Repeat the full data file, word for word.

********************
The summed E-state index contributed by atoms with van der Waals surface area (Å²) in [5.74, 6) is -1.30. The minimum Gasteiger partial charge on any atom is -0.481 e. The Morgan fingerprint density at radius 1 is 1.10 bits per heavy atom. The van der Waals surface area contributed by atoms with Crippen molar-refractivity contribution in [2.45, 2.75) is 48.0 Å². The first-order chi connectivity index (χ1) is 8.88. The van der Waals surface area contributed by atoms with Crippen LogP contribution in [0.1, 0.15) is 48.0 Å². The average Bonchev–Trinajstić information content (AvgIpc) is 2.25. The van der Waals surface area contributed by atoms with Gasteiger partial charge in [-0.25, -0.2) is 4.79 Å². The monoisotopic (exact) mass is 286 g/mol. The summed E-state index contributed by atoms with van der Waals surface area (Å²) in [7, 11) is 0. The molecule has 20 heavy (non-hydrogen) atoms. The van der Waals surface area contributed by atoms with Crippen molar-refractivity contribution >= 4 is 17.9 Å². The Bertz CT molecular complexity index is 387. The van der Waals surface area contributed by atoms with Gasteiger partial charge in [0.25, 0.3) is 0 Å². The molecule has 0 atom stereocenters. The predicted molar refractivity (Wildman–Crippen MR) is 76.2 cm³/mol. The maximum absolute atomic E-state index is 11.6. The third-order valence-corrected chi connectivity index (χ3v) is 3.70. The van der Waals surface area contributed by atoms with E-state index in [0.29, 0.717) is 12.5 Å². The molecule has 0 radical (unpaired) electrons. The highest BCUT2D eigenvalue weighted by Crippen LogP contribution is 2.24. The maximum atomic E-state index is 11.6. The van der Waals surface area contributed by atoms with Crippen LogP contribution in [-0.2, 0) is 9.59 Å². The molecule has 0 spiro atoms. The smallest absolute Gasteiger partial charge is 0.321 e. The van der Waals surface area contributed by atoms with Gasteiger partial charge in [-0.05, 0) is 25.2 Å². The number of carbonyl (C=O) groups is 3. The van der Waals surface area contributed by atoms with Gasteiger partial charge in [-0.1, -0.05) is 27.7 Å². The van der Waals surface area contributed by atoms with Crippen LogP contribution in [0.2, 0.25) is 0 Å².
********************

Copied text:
The summed E-state index contributed by atoms with van der Waals surface area (Å²) in [5.74, 6) is -1.30. The minimum Gasteiger partial charge on any atom is -0.481 e. The Morgan fingerprint density at radius 1 is 1.10 bits per heavy atom. The van der Waals surface area contributed by atoms with Crippen molar-refractivity contribution in [2.45, 2.75) is 48.0 Å². The first-order chi connectivity index (χ1) is 8.88. The van der Waals surface area contributed by atoms with Crippen LogP contribution in [0.1, 0.15) is 48.0 Å². The average Bonchev–Trinajstić information content (AvgIpc) is 2.25. The van der Waals surface area contributed by atoms with Gasteiger partial charge in [-0.25, -0.2) is 4.79 Å². The monoisotopic (exact) mass is 286 g/mol. The summed E-state index contributed by atoms with van der Waals surface area (Å²) in [7, 11) is 0. The molecule has 20 heavy (non-hydrogen) atoms. The van der Waals surface area contributed by atoms with Crippen molar-refractivity contribution >= 4 is 17.9 Å². The Bertz CT molecular complexity index is 387. The van der Waals surface area contributed by atoms with Gasteiger partial charge in [0.25, 0.3) is 0 Å². The molecule has 0 atom stereocenters. The predicted molar refractivity (Wildman–Crippen MR) is 76.2 cm³/mol. The maximum absolute atomic E-state index is 11.6. The third-order valence-corrected chi connectivity index (χ3v) is 3.70. The van der Waals surface area contributed by atoms with E-state index in [0.29, 0.717) is 12.5 Å². The molecule has 0 radical (unpaired) electrons. The highest BCUT2D eigenvalue weighted by Crippen LogP contribution is 2.24. The maximum atomic E-state index is 11.6. The van der Waals surface area contributed by atoms with Crippen LogP contribution in [-0.2, 0) is 9.59 Å². The molecule has 0 spiro atoms. The smallest absolute Gasteiger partial charge is 0.321 e. The van der Waals surface area contributed by atoms with Gasteiger partial charge in [-0.05, 0) is 25.2 Å². The number of carbonyl (C=O) groups is 3. The van der Waals surface area contributed by atoms with Gasteiger partial charge in [-0.1, -0.05) is 27.7 Å². The van der Waals surface area contributed by atoms with Crippen LogP contribution in [0.2, 0.25) is 0 Å².